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Interactive 360 video shows charred remains of Camp Fire tragedy that killed 85 and destroyed homes

Hundreds of evacuees from Paradise who have been encamped in a tent city set up on a Walmart parking lot have called it ‘Wallywood’

Not only are authorities grappling with the grisly task of finding those who likely died in the Camp Fire, but there is also a brewing crisis as to what to do with those lucky enough to survive.

Officials in Butte County are struggling to come up with housing solutions for the hundreds of Paradise residents made homeless by the devastating wildfires. 

In the last few days, a tent city has been growing in the parking lot of a Walmart in Chico.

The hundreds that have encamped at the location have even dubbed it ‘Wallywood,’ according to the Sacramento Bee.

‘I just want to be safe and happy and in a home,’ said DeAnn Miller, 57, one of the residents of Wallywood. 

An estimated 50,000 people have been evacuated from Paradise – with 1,000 of those currently living in six shelters.

In three facilities, Novovirus has broken out, requiring officials to erect special isolation tents in hopes of containing the virus.

Even before the wildfires, Butte County was facing a severe housing shortage. Now it must rely on state and federal authorities to help with solutions in relocating those displaced by the fire.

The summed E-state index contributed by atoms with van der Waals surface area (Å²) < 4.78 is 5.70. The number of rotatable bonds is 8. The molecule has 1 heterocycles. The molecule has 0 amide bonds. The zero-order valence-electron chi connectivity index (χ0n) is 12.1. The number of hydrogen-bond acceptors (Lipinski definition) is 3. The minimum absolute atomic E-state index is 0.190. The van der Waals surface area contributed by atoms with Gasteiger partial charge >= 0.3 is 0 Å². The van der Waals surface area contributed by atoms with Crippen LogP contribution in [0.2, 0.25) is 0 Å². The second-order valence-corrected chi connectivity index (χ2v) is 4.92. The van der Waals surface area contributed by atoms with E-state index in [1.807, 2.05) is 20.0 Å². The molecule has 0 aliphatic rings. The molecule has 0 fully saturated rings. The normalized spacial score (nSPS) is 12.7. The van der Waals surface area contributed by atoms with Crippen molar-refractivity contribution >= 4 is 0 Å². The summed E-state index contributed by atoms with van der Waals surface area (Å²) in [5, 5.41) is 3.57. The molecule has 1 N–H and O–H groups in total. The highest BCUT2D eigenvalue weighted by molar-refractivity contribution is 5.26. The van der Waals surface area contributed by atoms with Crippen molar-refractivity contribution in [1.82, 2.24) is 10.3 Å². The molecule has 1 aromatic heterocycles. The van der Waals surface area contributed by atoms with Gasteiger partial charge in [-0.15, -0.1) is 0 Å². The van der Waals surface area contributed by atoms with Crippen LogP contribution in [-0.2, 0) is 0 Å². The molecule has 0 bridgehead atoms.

Meanwhile, dozens of Camp Fire evacuees in Chico have been given a deadline of 1pm on Sunday to dismantle Wallywood.

Donation bins and portable bathrooms that were set up for residents who were forced to flee their homes will be removed.

More than 100 people are camping out in the tent city. They do not know where they are going to go as temporary housing facilities have not been made available to them.

‘They’re taking everything on Sunday, the bathrooms, the lights, everything,’ one evacuee, Carol Whiteburn, said.

‘I don’t know what we are going to do.’

The Federal Emergency Management Agency (FEMA) has opened a disaster recovery center, but no arrangements for temporary housing have been made.

‘What do you tell people who are sleeping in a parking lot and still have to wait 5-7 days to even get an answer from FEMA?’ Whiteburn said.

It is expected to take days to process requests for emergency housing. 


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